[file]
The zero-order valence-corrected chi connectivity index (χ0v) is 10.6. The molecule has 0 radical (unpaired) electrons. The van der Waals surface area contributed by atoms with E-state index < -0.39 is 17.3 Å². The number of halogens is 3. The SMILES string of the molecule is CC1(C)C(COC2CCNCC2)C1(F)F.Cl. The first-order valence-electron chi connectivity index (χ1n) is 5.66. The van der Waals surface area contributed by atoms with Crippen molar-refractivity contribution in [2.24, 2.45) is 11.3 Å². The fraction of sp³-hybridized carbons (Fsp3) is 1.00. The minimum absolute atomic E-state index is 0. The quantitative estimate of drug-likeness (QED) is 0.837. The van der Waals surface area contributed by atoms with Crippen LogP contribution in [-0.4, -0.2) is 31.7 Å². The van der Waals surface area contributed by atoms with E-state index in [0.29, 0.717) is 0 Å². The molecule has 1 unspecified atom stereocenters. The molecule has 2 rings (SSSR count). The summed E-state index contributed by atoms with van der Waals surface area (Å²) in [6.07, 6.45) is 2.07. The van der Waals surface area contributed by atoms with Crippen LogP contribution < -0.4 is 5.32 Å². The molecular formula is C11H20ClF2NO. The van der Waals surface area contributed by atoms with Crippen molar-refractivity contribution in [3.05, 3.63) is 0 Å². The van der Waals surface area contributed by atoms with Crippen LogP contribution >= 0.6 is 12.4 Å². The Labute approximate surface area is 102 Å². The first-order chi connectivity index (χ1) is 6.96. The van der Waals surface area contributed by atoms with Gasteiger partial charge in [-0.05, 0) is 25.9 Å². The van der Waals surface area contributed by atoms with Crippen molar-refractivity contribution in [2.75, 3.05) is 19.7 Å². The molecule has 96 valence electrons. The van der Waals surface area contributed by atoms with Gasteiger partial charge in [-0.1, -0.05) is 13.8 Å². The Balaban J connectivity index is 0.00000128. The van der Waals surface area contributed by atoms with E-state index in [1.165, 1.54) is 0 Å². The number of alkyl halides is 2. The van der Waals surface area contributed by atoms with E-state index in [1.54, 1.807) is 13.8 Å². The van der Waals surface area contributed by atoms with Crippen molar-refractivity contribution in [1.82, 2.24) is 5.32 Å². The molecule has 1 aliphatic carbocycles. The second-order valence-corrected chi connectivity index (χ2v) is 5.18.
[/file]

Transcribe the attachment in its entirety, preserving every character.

The zero-order valence-corrected chi connectivity index (χ0v) is 10.6. The molecule has 0 radical (unpaired) electrons. The van der Waals surface area contributed by atoms with E-state index < -0.39 is 17.3 Å². The number of halogens is 3. The SMILES string of the molecule is CC1(C)C(COC2CCNCC2)C1(F)F.Cl. The first-order valence-electron chi connectivity index (χ1n) is 5.66. The van der Waals surface area contributed by atoms with Crippen molar-refractivity contribution in [2.24, 2.45) is 11.3 Å². The fraction of sp³-hybridized carbons (Fsp3) is 1.00. The minimum absolute atomic E-state index is 0. The quantitative estimate of drug-likeness (QED) is 0.837. The van der Waals surface area contributed by atoms with Crippen LogP contribution in [-0.4, -0.2) is 31.7 Å². The van der Waals surface area contributed by atoms with E-state index in [0.29, 0.717) is 0 Å². The molecule has 1 unspecified atom stereocenters. The molecule has 2 rings (SSSR count). The summed E-state index contributed by atoms with van der Waals surface area (Å²) in [6.07, 6.45) is 2.07. The van der Waals surface area contributed by atoms with Crippen LogP contribution < -0.4 is 5.32 Å². The molecular formula is C11H20ClF2NO. The van der Waals surface area contributed by atoms with Crippen molar-refractivity contribution in [3.05, 3.63) is 0 Å². The van der Waals surface area contributed by atoms with Crippen LogP contribution >= 0.6 is 12.4 Å². The Labute approximate surface area is 102 Å². The first-order chi connectivity index (χ1) is 6.96. The van der Waals surface area contributed by atoms with Gasteiger partial charge in [-0.05, 0) is 25.9 Å². The van der Waals surface area contributed by atoms with Crippen molar-refractivity contribution in [2.75, 3.05) is 19.7 Å². The molecule has 96 valence electrons. The van der Waals surface area contributed by atoms with Gasteiger partial charge in [-0.1, -0.05) is 13.8 Å². The Balaban J connectivity index is 0.00000128. The van der Waals surface area contributed by atoms with E-state index in [1.165, 1.54) is 0 Å². The number of alkyl halides is 2. The van der Waals surface area contributed by atoms with E-state index in [1.54, 1.807) is 13.8 Å². The van der Waals surface area contributed by atoms with Crippen molar-refractivity contribution in [1.82, 2.24) is 5.32 Å². The molecule has 1 aliphatic carbocycles. The second-order valence-corrected chi connectivity index (χ2v) is 5.18.